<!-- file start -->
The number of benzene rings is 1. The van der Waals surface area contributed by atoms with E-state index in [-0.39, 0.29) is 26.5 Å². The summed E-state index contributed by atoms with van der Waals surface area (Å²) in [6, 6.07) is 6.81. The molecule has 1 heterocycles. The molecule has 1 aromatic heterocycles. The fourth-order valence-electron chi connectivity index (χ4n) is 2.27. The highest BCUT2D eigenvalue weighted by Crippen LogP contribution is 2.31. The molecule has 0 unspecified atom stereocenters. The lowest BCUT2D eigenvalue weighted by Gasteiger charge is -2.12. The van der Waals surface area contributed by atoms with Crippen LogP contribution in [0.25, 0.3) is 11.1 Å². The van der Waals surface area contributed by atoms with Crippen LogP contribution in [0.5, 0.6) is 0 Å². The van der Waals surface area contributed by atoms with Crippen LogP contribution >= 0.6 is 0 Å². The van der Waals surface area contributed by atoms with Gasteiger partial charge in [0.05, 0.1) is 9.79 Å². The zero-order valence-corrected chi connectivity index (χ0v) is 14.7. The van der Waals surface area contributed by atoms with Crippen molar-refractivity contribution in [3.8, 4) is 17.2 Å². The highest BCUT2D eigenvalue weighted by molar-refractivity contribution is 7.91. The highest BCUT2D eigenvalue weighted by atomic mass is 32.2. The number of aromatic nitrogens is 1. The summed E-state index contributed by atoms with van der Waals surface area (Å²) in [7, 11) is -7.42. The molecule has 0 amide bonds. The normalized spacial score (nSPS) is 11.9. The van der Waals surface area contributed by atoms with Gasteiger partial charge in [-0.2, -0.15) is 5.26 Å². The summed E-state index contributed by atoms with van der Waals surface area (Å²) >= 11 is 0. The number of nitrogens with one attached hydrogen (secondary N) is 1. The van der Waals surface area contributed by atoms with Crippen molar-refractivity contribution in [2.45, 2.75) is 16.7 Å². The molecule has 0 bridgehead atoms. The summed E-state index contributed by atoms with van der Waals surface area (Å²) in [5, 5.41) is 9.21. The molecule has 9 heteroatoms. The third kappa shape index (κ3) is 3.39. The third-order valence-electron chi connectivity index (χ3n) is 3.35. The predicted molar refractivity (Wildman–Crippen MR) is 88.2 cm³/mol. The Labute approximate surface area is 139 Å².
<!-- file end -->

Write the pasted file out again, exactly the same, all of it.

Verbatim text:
The number of benzene rings is 1. The van der Waals surface area contributed by atoms with E-state index in [-0.39, 0.29) is 26.5 Å². The summed E-state index contributed by atoms with van der Waals surface area (Å²) in [6, 6.07) is 6.81. The molecule has 1 heterocycles. The molecule has 1 aromatic heterocycles. The fourth-order valence-electron chi connectivity index (χ4n) is 2.27. The highest BCUT2D eigenvalue weighted by Crippen LogP contribution is 2.31. The molecule has 0 unspecified atom stereocenters. The lowest BCUT2D eigenvalue weighted by Gasteiger charge is -2.12. The van der Waals surface area contributed by atoms with Crippen LogP contribution in [0.25, 0.3) is 11.1 Å². The van der Waals surface area contributed by atoms with Crippen LogP contribution in [0.5, 0.6) is 0 Å². The van der Waals surface area contributed by atoms with Crippen LogP contribution >= 0.6 is 0 Å². The van der Waals surface area contributed by atoms with Gasteiger partial charge in [0.05, 0.1) is 9.79 Å². The zero-order valence-corrected chi connectivity index (χ0v) is 14.7. The van der Waals surface area contributed by atoms with Crippen molar-refractivity contribution in [3.8, 4) is 17.2 Å². The highest BCUT2D eigenvalue weighted by molar-refractivity contribution is 7.91. The highest BCUT2D eigenvalue weighted by atomic mass is 32.2. The number of aromatic nitrogens is 1. The summed E-state index contributed by atoms with van der Waals surface area (Å²) in [7, 11) is -7.42. The molecule has 0 amide bonds. The normalized spacial score (nSPS) is 11.9. The van der Waals surface area contributed by atoms with Gasteiger partial charge in [-0.2, -0.15) is 5.26 Å². The summed E-state index contributed by atoms with van der Waals surface area (Å²) >= 11 is 0. The number of nitrogens with one attached hydrogen (secondary N) is 1. The van der Waals surface area contributed by atoms with Crippen molar-refractivity contribution in [2.45, 2.75) is 16.7 Å². The molecule has 0 bridgehead atoms. The summed E-state index contributed by atoms with van der Waals surface area (Å²) in [5, 5.41) is 9.21. The molecule has 9 heteroatoms. The third kappa shape index (κ3) is 3.39. The third-order valence-electron chi connectivity index (χ3n) is 3.35. The predicted molar refractivity (Wildman–Crippen MR) is 88.2 cm³/mol. The Labute approximate surface area is 139 Å².